Two girls who were five and seven when I got married to their mother, and were 12 and 14, I guess about, when we got divorced. In those teenage years, I didn't see much of them, but we tried to keep in touch. It was a couple years before I really got back in touch with them after our divorce. But now, as they've grown up, I've been in touch, and I've, they're great to have that relationship. I see them the way any way else does with their daughters. We go out to dinner; go to a theater; go to a movie; they cook dinner, have friends over. And, it's great to have.
I have two girls and a boy, triplets, and then I have a 17-year-old son. So yeah, we’re quite of a circus when we got to a store.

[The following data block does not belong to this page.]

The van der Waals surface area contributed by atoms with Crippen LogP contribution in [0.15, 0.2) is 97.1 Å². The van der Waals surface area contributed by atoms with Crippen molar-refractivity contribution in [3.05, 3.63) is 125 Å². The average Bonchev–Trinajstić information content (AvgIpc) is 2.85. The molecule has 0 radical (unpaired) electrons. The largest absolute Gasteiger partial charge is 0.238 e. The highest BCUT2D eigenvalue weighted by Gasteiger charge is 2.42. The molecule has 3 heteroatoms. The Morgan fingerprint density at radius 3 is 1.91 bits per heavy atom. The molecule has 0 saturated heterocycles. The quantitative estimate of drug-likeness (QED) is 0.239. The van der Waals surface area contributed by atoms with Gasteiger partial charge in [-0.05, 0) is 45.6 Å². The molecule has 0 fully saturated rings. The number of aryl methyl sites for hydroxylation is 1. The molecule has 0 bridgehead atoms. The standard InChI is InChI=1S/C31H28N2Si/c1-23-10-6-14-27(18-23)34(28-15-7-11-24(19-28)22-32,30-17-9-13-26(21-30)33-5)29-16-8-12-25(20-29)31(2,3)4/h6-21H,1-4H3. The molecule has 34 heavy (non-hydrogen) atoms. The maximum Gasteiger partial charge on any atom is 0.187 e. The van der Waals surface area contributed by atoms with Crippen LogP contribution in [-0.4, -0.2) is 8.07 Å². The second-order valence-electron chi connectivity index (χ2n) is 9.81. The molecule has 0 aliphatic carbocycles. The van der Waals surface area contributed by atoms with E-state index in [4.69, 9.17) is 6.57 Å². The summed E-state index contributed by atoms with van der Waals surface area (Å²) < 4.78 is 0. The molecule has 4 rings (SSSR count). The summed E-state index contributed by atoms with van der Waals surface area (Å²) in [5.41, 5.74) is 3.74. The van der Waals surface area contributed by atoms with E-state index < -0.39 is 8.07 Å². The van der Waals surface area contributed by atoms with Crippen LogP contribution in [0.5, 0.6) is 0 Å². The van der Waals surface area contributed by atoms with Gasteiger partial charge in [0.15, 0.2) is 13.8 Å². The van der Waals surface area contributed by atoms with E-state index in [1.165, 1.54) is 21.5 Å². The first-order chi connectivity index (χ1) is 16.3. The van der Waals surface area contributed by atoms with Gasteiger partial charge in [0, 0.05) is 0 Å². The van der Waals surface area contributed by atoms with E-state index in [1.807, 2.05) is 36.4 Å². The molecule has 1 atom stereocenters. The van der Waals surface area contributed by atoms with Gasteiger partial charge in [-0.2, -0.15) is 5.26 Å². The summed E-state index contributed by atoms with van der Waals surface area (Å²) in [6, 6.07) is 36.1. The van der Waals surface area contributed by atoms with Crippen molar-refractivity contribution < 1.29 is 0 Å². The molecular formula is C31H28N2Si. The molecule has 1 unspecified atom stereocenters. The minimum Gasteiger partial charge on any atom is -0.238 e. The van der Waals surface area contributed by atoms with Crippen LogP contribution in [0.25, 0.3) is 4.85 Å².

We’re trying to figure out if we are. Need to kind of get thrown into the pool to learn how to swim, or if we’re going to take the stairs into the pool. So, we kind of need to figure out if we’re comfortable enough to do it, or if we just need to be like, “maybe we should just go for it.” So, we’re trying to feel that out. But we, and this we kind of go back to intimacy, but we both still are struggling with the time that you know—we like to think that when we decide to, things will happen, we’ll be able to get pregnant shortly after deciding and trying just like anybody else would. But even people who have infertility problems, when they’re able-bodied, they never imagine it would take them over—I mean, at first, you’re thinking over a year, and then you know, some people it’s taken them up to five years. And we’ve talked about it, but we haven’t necessarily faced the fact that it could take us years to do it. We think, we hope just like everyone else does that we’ll try a couple of times and then like “yay!” But you know, that’s always the thought in the back of your mind but you don’t want to focus on it because then it kind of takes the fun out of it. I mean you want to be having kids and a fun time also. So, I’m worried about being an older parent. I would rather be a slightly younger parent and be able to see my children doing well and growing up and see grandchildren versus waiting. And you think about, depending on what age you have kids at, and you say certain people—you’re going to be 60 when your kid graduates high school. Like you know, not that that’s, to me it is not the greatest thing, but you’re like by the time your kid graduates college you might not be just as physically active. What if you have a grandchild? You’re not going to be able to enjoy that grandchild as much as if you were at 50-55, something like that. So, that’s always in the back of my mind personally.